New York City COVID infections have been on the rise once again in recent weeks, and while there's no corresponding increase in severity, the health commissioner is reminding the public and providers that antiviral pills are effective treatments, too.
Paxlovid, specifically, can reduce the risk of hospitalization and death by up to 88% when taken within five days of symptoms starting, Dr. Ashwin Vasan said in an advisory issued to healthcare providers citywide on Tuesday.
That pill is the preferred treatment option for most high-risk patients with mild to moderate COVID, based on federal treatment guidelines. Molnupiravir is another pill available and also should be used within five days of symptom onset, Vasan says.
Oral antivirals are available by prescription at a number of New York City pharmacies, including Test to Treat centers, which were launched as a part of a Biden administration national initiative to test and prescribe treatment in one location.
Another option, Vasan reminds providers, is monoclonal antibody treatment, which can be provided intravenously within a week of symptom onset. See locations here
The advisory also informs providers of the availability of Evusheld as a preventative treatment for patients who are immunocompromised and may not sufficiently respond to the vaccines and for patients allergic to the vaccines. Evusheld is not a substitute for vaccination in people who can be vaccinated, Vasan's note says.
The city has partnered with Alto Pharmacy to enable same-day or next-day delivery of Evusheld to patients at no cost. Alto will also deliver it to providers' offices.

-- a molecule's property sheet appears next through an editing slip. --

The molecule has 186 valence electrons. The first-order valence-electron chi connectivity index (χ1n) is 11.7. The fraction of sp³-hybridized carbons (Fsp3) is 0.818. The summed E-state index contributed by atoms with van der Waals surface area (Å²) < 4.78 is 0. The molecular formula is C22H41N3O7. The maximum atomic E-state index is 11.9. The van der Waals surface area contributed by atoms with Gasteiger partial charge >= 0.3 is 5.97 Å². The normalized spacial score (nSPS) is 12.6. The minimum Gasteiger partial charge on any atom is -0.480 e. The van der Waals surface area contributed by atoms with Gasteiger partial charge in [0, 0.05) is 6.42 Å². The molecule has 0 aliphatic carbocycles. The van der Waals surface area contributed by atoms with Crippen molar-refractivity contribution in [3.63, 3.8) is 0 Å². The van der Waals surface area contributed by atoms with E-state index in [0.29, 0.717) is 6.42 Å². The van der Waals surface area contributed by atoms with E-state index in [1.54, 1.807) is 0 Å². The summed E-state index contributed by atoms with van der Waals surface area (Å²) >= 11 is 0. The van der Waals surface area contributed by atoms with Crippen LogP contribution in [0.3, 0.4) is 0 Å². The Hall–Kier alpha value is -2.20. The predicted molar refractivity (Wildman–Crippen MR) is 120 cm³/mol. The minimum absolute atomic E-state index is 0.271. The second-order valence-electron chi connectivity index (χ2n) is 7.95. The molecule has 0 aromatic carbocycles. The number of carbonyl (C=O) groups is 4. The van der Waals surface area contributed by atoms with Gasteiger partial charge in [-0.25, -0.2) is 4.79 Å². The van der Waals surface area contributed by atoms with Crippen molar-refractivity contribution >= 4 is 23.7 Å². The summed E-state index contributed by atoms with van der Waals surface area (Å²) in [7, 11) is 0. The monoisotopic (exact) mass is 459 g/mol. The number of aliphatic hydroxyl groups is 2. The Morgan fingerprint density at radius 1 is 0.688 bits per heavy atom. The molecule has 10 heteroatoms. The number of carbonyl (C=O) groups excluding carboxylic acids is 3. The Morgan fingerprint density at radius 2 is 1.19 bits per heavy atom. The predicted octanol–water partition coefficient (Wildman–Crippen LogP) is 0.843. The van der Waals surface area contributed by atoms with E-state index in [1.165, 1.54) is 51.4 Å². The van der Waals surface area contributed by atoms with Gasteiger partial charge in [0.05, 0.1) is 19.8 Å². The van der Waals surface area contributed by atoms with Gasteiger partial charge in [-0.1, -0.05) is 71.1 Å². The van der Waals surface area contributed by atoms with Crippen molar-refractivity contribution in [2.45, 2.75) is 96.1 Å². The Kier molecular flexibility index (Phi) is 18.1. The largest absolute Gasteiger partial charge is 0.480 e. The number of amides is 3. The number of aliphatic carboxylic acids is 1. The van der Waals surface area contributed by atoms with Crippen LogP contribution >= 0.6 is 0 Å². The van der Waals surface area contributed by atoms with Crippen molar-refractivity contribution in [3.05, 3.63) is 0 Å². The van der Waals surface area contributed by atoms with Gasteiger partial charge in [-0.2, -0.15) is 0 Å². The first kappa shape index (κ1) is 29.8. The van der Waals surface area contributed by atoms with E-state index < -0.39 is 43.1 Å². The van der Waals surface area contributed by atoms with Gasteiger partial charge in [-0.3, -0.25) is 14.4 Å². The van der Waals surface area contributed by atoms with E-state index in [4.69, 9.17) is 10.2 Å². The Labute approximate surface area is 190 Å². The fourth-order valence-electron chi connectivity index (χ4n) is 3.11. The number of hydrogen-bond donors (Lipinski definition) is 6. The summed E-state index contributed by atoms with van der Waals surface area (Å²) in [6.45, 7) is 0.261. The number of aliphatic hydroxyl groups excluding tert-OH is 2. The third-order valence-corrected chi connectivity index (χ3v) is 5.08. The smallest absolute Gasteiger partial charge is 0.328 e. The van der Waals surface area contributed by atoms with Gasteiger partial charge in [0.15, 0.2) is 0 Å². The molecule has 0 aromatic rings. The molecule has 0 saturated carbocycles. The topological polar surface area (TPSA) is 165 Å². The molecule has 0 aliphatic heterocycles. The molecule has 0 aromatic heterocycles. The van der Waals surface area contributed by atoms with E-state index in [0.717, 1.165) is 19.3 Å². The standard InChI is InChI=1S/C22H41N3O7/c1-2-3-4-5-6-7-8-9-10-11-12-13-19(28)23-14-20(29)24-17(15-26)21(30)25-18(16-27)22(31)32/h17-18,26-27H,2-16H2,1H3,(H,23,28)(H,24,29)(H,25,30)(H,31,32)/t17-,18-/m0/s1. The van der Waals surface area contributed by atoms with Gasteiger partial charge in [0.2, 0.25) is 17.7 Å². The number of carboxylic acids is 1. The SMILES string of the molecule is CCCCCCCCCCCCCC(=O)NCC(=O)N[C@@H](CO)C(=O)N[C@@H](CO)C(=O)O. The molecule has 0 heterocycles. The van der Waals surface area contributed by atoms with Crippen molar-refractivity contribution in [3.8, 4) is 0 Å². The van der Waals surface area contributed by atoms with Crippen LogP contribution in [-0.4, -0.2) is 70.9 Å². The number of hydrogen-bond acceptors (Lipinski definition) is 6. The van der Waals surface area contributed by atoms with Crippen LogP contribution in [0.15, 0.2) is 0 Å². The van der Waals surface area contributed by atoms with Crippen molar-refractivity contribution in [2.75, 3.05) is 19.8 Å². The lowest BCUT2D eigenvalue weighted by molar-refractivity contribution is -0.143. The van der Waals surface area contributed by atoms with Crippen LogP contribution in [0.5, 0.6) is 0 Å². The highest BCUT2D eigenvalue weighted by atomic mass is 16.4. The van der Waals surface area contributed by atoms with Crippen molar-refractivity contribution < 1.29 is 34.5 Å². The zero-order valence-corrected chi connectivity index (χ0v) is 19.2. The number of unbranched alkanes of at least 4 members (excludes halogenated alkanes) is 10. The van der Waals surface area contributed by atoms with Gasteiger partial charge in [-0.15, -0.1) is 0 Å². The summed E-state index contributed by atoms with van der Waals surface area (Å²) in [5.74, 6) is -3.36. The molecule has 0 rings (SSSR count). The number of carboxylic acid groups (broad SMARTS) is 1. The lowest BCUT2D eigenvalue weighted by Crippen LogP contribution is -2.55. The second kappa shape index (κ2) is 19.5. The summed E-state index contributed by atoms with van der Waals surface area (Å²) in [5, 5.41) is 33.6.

Whatever the treatment course, Vasan says it's critical, especially at this juncture in the city's COVID recovery, that providers offer multiple options and that they help patients understand the pros and cons of each for their unique situations.
"The tools we have available to prevent the worst outcomes of COVID-19 are better than they have been at any other point in the pandemic, but they’re only effective if providers know to use them, and how to access them for their patients," Vasan said. "We are raising awareness in the medical community that treatments save lives, and there are ready options for you and your patients who test positive for COVID-19."
If you have symptoms or test positive for COVID-19, talk to your health care provider or call 212-COVID19 (212-268-4319). Read the commissioner's full advisory here.